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CIO Unplugged – 3/1/10

March 1, 2010 Ed Marx No Comments

The views and opinions expressed in this blog are mine personally, and are not necessarily representative of Texas Health Resources or its subsidiaries.

Manage Your Aura
By Ed Marx

1997. The reverberating rave music generated a hip vibe. Cameras flashed as bright lights drew the crowd’s attention to the student models. Attending my first fashion show, I sat at the end of the runway—as one of the judges. I felt like a punk rocker at a symphony. The dean of my alma mater had appointed me to the board of the fashion school (long story). My fellow judges—all of whom were in the business of fashion—and I were responsible for appraising the undergrad and graduate champions of design. Initially excited about the opportunity, I quickly realized my business skills didn’t match my responsibility as fashion critic. (I hear your laughter. My daughter agrees.)

But I gained one valuable lesson through that experience. The beauty of a model or her/his clothing design didn’t captivate me; the confidence with which the model walked did.

Lacking the typical, requisite seasoning for a CIO, I fell into the position at a young age. My CEO asked me what I needed to be successful. “Two things,” I replied. “A year of formal mentoring from you and a ticket to the CHIME CIO Boot Camp.” I received both.

Although the Boot Camp curriculum and instructors proved incredible, time spent with my group leader influenced me most. Here’s one of the many pearls I received from John Glaser: “Learn to manage your aura or someone will manage it for you.” I took his wisdom to heart.

Aura defined: a distinctive and pervasive quality or character; air; atmosphere. In the 7 years since my Boot Camp graduation, I’ve aggressively assimilated this golden nugget. Borrowing from my friends in marketing, you have to brand or be branded. Here are a few ideas.

Network. Continually expand the breadth and depth of your professional and personal network. Proactively reaching out to others saves you from isolation and becoming irrelevant.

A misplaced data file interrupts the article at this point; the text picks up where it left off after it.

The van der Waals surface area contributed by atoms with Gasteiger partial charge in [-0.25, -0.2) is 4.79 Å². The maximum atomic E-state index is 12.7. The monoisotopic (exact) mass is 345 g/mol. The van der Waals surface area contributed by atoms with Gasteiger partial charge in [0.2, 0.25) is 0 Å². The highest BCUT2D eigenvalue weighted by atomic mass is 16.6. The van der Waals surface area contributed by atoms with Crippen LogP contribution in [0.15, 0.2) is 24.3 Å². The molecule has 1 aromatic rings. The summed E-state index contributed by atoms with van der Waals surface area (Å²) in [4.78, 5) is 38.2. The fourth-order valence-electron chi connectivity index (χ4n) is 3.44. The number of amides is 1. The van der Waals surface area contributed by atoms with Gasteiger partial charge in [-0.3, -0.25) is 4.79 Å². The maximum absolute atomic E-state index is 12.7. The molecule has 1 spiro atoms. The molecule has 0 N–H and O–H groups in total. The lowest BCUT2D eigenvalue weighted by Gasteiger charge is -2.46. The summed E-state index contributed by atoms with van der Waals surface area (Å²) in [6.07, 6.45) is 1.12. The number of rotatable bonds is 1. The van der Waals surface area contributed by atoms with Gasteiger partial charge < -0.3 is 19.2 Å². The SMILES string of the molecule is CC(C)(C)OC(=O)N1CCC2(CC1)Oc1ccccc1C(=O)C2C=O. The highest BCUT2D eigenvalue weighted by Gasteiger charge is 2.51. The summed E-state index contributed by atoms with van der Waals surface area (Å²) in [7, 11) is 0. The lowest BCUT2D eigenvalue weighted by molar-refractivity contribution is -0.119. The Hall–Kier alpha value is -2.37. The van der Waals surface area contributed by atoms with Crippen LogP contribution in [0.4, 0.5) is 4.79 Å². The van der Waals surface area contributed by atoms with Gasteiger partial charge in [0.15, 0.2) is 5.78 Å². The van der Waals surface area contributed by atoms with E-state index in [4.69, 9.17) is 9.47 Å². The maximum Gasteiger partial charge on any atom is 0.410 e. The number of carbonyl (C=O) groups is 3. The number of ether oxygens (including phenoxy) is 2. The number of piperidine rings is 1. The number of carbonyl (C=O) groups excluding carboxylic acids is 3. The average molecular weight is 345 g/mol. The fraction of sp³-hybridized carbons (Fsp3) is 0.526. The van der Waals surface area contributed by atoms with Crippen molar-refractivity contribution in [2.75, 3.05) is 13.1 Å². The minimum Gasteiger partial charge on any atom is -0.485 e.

· LinkedIn

· Twitter

· Facebook

Publish. Editors are interested in genuine stories from real leaders. Send queries and don’t give up when initially rejected.

· Magazines

· Online services

· Blogging

Present. Get over your fears. Presenting forces you to nail your subject matter and confront fears.

· Professional societies

· Neighborhood associations

· Your organization

· Church, Synagogue, etc

Involvement. Jump into the community. Let leaders know you are interested in adding value.

· Professional societies

· Special interest groups

Volunteer. Find regular opportunities and your network will expand.

· Internally

· Externally

Routinely self-Review. Build in times to review progress and make adjustments. Ask for feedback.

· Update your Brand

· Develop a career strategic plan

· Ask your mentor

Education. Take the initiative to self-educate. Learn from inside and outside of IT and healthcare.

· Blogosphere

· Marketing resources

Add to Existing Body of Knowledge. Comment on what others have to say. (You don’t always have to be the author.)

· Post to blogs

· Contribute whenever the opportunity presents

No action will spoil your aura more than damaged credibility. So while I’m all about a personal hallmark, it must be built upon a solid foundation of execution. These are not sequential tasks. Proactively improve performance and brand simultaneously.

Keep your aura in perspective, and let this humble you. The value of a stellar aura should reach far beyond its owner, and its primary benefits should accrue to the people and the organization served. If not, then it’s all about you. Possessing a personal brand, which should never come from arrogance or false humility, is key to success. For without it, you are allowing others to determine your brand.

You’re on the runway, lights flashing, cameras clicking. Make no mistake; the crowd is analyzing your every step. So brand yourself and accentuate it with confidence.

Ed Marx is senior vice president and CIO at Texas Health Resources in Dallas-Fort Worth, TX. Ed encourages your interaction through this blog. (Use the “add a comment” function at the bottom of each post.) You can also connect with him directly through his profile pages on social networking sites LinkedIn and Facebook, and you can follow him via Twitter – User Name “marxists.”

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